Travel Scams – On Guard!


begging for money rome

It’s hard to ignore…

People always ask me if I’m scared to travel alone; my answer is “not normally.” Sure there have been some crazy taxi rides and I always get a bit nervous when I arrive in a country late at night for the first time, but overall I’ve never felt like I was in life threatening danger. Some of that might be luck, but I also believe some of it is skill. As a solo traveler, I’ve adapted my personality to avoid dangerous situations and scams.

Basically this means that I trust no one.

This lack of trust in human kind also means that I have to harden my personality in order to pull it off. Kids tugging at my shirt in India – I ignore. Aggressive shop keepers – I don’t even make eye contact. Someone comes to me to ask for something, and I generally don’t help. A nice man offers to buy me a drink – I kindly refuse. It takes a lot to get through the barrier I put up; and for good reason – my safety and sometimes for my sanity.

Yes – this sounds a bit harsh, but I think at times it’s necessary to have to dig deep and find your inner bitch when you travel. Some days that’s easier for me than others. As a traveler (solo or not) you are a target for all kinds of begging, petty theft, and scams. I’ve been exposed to my share of all of these. People simply want your money; some will just take it, and some will try to outsmart you.

In fact, while I was in Europe this summer I was reminded of how many scams a person can easily fall into. While in Paris I had someone try to pull the “Did you drop this gold ring?” scam. I answered the woman no, and started to engage in conversation with her – and then my inner scam alert went off and I simply walked away. She followed me for a short while and then gave up when I finally crossed the street.

There are hundreds of these types of scams – but how do you avoid them?

Educate yourself.  Read the guidebooks/websites before you go.

When I was in Italy a few years ago with a friend we were exposed to an elaborate scam. As we were walking to the Baths of Caracala, we had our map out and were trying to figure out how to get to the entrance – when all of a sudden a guy pulls up in a car all frantic telling us he’s from France here on business and he’s frantic because he needs gas and his credit card isn’t working here for some reason. Before we know it he’s asking us what size clothes we wear and asking us for gas money – he wants to barter with us. He obviously didn’t know he was dealing with long term travelers; we trust no one. My friend took one look at his gold bracelet he was wearing and said – “I think you can buy your own gas”. Later that night I was reading my guide book and came across this scam warning:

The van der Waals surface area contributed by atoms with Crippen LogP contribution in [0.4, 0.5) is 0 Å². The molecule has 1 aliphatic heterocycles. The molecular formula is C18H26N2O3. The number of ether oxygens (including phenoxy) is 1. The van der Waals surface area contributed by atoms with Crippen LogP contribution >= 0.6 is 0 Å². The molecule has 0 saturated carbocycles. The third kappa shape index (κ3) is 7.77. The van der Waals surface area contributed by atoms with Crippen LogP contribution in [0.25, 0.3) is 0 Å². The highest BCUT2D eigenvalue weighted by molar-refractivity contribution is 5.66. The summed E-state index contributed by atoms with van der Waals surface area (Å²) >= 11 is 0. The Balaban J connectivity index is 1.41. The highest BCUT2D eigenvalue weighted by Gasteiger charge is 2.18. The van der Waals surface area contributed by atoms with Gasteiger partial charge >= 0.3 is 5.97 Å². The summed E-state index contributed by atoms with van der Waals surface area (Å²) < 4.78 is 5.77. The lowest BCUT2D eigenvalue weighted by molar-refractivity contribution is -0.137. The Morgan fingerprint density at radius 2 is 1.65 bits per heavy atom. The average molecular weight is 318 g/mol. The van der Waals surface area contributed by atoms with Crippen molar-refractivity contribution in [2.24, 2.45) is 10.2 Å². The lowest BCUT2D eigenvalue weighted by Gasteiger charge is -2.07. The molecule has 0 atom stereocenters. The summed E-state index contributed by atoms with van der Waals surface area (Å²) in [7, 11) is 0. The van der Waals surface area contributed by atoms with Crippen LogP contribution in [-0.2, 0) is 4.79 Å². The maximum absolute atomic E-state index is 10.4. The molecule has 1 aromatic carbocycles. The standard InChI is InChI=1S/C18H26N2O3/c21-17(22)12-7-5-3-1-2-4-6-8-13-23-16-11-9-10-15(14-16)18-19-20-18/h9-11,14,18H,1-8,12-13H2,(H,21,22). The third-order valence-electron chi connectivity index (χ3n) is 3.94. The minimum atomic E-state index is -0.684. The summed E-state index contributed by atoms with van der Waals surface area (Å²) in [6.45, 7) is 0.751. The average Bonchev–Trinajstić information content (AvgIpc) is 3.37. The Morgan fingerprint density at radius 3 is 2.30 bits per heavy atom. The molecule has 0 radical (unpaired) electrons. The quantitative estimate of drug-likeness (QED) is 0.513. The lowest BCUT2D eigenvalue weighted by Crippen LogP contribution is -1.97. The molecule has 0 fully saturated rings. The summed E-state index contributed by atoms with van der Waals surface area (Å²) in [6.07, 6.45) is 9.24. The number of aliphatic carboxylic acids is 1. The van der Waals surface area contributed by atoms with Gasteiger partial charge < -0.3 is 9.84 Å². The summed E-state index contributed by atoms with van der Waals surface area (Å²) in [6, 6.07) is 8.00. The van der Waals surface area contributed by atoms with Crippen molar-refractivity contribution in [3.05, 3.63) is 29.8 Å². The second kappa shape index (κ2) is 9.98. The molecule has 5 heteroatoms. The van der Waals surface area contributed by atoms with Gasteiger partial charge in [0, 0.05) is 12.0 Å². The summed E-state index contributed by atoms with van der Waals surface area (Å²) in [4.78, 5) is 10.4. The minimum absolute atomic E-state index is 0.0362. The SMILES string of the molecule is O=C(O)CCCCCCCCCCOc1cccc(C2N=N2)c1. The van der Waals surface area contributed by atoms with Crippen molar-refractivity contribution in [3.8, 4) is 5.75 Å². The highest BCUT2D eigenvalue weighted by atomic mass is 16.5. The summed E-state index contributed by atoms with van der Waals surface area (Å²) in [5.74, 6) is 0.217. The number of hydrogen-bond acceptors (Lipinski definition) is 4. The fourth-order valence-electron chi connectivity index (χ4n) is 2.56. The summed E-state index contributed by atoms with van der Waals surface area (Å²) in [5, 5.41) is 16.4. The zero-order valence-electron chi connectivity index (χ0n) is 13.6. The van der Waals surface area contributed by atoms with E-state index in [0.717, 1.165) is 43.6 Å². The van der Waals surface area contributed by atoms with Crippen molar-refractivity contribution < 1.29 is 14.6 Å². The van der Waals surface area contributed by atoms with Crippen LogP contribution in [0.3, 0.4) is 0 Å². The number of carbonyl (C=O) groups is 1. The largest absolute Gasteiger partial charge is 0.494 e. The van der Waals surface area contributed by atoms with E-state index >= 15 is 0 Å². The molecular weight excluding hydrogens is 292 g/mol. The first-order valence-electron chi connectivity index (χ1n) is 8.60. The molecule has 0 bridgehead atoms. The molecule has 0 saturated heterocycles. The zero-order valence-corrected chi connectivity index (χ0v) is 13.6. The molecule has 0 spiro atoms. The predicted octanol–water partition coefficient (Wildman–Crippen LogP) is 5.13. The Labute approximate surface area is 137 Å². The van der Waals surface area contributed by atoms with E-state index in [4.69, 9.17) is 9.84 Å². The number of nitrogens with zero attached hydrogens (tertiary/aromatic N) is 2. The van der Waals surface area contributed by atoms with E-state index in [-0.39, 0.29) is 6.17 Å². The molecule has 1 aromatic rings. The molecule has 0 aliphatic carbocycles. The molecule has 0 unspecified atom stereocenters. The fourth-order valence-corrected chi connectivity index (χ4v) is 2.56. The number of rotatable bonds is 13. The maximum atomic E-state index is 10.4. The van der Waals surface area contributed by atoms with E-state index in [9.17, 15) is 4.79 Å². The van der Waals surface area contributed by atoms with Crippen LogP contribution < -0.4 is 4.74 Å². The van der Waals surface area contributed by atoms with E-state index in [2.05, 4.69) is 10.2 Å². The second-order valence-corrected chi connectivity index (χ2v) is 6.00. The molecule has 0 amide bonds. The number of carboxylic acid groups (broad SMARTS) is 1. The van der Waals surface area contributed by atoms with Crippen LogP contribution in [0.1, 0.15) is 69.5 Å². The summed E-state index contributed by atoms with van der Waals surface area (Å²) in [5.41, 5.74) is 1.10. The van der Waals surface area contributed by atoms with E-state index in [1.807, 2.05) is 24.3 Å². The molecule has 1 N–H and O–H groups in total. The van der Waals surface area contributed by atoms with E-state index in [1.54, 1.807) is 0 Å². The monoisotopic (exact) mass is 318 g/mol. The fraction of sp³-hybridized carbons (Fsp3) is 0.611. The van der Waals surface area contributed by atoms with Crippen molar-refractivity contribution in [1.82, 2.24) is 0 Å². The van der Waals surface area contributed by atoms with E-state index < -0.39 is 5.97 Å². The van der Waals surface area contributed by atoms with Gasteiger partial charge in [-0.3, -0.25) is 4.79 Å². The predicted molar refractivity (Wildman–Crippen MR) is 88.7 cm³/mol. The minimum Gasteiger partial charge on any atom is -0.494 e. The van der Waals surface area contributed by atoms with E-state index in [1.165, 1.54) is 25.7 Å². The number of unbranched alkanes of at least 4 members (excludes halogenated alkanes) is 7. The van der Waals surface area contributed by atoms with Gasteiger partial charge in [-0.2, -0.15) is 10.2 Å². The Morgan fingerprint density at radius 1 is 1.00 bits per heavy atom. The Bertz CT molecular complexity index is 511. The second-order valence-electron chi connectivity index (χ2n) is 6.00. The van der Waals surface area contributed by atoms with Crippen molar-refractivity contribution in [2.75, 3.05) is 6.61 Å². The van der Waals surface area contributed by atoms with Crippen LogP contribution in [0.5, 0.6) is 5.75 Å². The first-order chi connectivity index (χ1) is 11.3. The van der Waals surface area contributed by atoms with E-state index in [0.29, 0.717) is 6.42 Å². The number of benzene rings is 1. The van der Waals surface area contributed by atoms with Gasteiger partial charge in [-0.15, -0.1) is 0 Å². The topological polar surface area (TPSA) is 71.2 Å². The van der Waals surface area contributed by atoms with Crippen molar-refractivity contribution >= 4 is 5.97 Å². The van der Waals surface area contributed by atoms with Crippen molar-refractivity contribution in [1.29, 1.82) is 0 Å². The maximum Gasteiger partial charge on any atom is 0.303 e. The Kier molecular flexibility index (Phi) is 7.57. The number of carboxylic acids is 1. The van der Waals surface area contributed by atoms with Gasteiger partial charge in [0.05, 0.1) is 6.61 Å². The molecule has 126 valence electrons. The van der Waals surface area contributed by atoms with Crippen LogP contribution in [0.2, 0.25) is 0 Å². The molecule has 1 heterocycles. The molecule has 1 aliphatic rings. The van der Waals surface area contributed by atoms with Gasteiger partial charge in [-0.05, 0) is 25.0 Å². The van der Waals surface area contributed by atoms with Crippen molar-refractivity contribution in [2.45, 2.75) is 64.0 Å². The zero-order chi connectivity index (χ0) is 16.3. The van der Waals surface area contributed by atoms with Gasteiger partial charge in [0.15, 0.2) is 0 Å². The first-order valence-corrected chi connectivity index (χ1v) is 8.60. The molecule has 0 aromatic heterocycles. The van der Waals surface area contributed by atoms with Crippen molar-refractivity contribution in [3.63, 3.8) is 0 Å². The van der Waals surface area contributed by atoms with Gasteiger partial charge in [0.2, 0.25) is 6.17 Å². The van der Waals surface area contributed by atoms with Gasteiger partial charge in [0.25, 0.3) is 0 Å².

Your walking down the street and a man in a car with a map on the front seat pulls up next to you and says he is lost. He will say he works for Armani or Gucci. He will ask if you can help him with gas money and will trade you one of the sample leather jackets he has in his car for the small priced of 20 or 50 Euro. The Leather jacket turns out to be an extremely cheap, smelly PVC jacket not worth 2Euro

I probably should have read this before I toured around. But luckily we had our guard up anyway.

tourists angkor wat

Location, Location, Location

Scams grow like weeds around big tourist sites. It’s as if a fisherman is going to a stocked pond to fish – places like the Louvre, Eiffel Tower, or the Roman Coliseum are easy pickings. If strangers are coming up to ask you for help around these areas – put your guard up.

On the other hand, if I’m walking down a side-street in Paris and someone comes to ask for help – I’m probably more apt to trust them than if I were standing taking pictures of the Louvre. However even if you are not near tourist sites – keep in mind that it’s important to try NOT to look like a tourist – try to fit in if possible.

Don’t act like you do at home.

You don’t have to be nice to everyone asking for help. Repeat after me, “I am not a bad person if I ignore someone.”

I know, I know – ignoring people is hard and not in our natural make-up. But that’s what scam artists are counting on…the kindness of people. Most elaborate scams happen when someone thrusts themselves on you and asks for help. It doesn’t matter how well they are dressed or what kind of car they drive, you don’t have to help.

You don’t have to make eye contact, or even say thank you or hello. I give you permission to forget about all of your manners when you travel. Maybe this is the extreme, but I see more people get sucked into scams or begging by simply trying to be kind and acknowledge the scammer because it’s our natural instinct.

Some people may think this is too extreme. They feel being cordial and interacting with people is all part of the travel experience; if you aren’t cordial with people, then why get out and travel in the first place. However for me, I enjoy travel a lot more when my passport is in my possession, and I’m not spending time talking to the police.

fake money

When something seems to good to be true…it normally is.

Finally – remind yourself of this…money doesn’t grow from trees and strangers don’t just give you gold rings or Armani jackets.

If you are looking for more information on this subject – here’s a pretty good article from Travel & Leisure about some of the top scams people encounter while traveling

In the meantime – stay on guard while traveling! And please share some of the travel scams you’ve been exposed to below!

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Sherry Ott
Sherry Ott is a refugee from corporate IT who is now a long term traveler, blogger, and photographer. She’s a co-founder of, a website offering career break travel inspiration and advice.

Additionally, she runs an around the world travel blog writing about her travel and expat adventures at
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